Campaign launched to save 134-year-old baths amid private development fears

Campaign launched to save 134-year-old baths amid private development fears

Posted on: 26 Jan 2023

A 134-year-old former public paths in Hotwells faces an uncertain future – but a community association are trying to change that.


Jacob Wells Baths is a Grade II listed former public baths located – as you might imagine – on Jacob’s Wells Road in Hotwells. Originally built in 1889, the baths lasted 80 years before being closed in the 1970s, and converted into a community dance centre in the 1980s.


Since 2016, the building has been unused and unoccupied, with community-focused fitness charity Fusion Lifestyle taking over the lease in 2018 – much to the joy of residents.



Recently, however, the charity has withdrew from its plans to restore Jacob Wells Baths to a community pool & leisure centre due to increased costs and struggling market after lockdown. With fears for the wellbeing of the building – as well as concern that the building could be sold off to less-than-scrupulous companies – a new community campaign has launched to save the building.


Led by Hotwells & Cliftonwood Community Association, the campaign has a currently running petition asking the council to working with the association, as well as other local partners like Trinity, to restore the baths to their original purpose. Additionally, the campaign encourages residents to write to their councillor on the subject, and follow them on media channels to aid organising.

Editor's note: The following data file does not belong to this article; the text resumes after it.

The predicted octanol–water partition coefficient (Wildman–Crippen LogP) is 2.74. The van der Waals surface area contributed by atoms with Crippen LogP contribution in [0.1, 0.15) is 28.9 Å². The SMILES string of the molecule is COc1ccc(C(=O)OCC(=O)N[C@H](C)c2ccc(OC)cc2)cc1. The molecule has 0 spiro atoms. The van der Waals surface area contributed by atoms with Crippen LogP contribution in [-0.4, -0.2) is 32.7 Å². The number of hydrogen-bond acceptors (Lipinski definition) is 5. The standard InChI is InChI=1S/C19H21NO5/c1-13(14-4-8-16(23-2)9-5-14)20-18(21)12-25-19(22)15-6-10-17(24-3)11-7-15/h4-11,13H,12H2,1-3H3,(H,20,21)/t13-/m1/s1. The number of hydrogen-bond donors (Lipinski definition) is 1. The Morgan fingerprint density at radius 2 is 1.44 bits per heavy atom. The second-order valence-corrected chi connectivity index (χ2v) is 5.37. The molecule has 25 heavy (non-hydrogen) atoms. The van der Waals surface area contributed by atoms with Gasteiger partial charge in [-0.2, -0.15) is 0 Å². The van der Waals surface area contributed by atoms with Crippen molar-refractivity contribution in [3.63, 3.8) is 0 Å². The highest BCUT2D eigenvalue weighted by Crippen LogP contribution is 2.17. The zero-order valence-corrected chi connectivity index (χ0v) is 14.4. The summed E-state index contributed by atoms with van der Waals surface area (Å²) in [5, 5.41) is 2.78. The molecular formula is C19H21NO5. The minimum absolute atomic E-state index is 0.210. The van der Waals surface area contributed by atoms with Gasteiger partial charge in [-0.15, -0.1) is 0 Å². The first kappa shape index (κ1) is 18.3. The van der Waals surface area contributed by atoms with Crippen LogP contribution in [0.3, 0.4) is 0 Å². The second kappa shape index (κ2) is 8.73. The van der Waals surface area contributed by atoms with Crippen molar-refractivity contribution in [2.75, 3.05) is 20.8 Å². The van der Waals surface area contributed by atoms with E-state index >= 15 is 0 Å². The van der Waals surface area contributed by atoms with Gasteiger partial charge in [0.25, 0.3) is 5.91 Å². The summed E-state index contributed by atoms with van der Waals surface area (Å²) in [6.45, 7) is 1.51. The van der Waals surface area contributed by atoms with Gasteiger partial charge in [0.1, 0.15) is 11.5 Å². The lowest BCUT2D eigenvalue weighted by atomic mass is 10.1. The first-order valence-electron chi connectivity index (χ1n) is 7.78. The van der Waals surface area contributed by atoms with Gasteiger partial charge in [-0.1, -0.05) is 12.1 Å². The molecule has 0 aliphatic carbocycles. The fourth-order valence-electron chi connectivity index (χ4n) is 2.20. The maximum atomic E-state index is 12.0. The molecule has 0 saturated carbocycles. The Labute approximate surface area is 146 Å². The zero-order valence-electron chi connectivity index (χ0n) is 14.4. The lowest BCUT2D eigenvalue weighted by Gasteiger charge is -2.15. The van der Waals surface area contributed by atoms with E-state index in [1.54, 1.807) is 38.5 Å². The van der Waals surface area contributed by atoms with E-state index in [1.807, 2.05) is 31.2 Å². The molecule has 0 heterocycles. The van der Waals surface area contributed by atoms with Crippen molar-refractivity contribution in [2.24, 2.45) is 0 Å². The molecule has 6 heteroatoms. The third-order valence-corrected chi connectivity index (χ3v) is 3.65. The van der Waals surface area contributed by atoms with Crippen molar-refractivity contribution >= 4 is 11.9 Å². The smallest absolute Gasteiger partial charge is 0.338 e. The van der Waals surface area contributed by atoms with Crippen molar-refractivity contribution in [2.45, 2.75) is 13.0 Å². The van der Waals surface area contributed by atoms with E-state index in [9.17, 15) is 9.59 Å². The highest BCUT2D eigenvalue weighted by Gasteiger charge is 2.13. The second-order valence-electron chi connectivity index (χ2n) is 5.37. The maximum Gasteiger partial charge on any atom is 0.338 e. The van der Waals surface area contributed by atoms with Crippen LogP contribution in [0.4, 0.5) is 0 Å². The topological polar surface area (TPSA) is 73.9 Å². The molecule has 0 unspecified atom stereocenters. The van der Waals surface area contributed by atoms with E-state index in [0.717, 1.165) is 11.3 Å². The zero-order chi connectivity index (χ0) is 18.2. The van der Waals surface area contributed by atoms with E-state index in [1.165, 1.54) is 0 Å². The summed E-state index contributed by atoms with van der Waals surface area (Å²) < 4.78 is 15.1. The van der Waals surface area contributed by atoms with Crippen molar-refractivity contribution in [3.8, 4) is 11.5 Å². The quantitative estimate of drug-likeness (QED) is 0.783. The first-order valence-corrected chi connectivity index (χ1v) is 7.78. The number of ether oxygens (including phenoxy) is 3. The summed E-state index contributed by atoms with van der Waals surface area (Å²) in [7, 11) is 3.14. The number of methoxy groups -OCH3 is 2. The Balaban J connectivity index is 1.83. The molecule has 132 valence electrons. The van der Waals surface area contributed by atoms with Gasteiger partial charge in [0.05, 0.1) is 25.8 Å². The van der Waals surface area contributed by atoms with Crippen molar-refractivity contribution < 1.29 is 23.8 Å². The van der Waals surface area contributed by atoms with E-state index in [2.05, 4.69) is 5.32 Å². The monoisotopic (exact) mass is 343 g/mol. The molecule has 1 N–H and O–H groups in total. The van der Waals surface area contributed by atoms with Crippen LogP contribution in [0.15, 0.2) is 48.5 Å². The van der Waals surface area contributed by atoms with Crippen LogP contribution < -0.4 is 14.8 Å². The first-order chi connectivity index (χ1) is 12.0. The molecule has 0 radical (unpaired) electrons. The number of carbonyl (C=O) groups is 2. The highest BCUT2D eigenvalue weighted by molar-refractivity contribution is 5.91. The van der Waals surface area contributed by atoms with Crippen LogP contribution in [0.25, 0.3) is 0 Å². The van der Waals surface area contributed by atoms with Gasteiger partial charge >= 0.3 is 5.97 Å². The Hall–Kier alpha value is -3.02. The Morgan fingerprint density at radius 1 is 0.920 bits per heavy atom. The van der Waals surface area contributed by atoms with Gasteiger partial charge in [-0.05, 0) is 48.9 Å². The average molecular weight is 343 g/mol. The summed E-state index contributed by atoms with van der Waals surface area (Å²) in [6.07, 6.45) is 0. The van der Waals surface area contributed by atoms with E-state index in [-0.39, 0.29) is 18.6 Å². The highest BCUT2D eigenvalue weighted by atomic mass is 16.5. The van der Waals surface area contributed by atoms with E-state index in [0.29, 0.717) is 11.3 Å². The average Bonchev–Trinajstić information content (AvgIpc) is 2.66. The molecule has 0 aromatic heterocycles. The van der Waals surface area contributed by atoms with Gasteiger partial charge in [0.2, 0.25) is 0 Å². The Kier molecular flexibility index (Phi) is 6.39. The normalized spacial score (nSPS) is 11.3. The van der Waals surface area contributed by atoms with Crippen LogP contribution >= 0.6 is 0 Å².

“The neighbourhoods of Hotwells and Cliftonwood which surround the Jacobs Wells Baths have long been without a dedicated community space of any kind and this has consequences for everyone living in our communities.”, the website reads.


“Jacobs Wells Baths is a landmark building and is perfectly situated as a community space. Bristol City Council owns the building on behalf of the people of this city. We believe it would be a better long term investment in the local economy to reimagine Jacobs Wells Baths as a community hub than sell it off now to private developers.”

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Article by:

Patrick Bate

Patrick is a filmmaker with so much Bristol in his blood the white blood cells are graffiti'd. Educated at the Northern Film School in Leeds, he’s returned home to be a Videographer and Reviewer for 365Bristol and BARBI. When he’s not messing about with cameras, he enjoys playing guitar, spending far too much time on tabletop RPGs, and being an awful snob about cider. Have a look at his work here, or get in touch at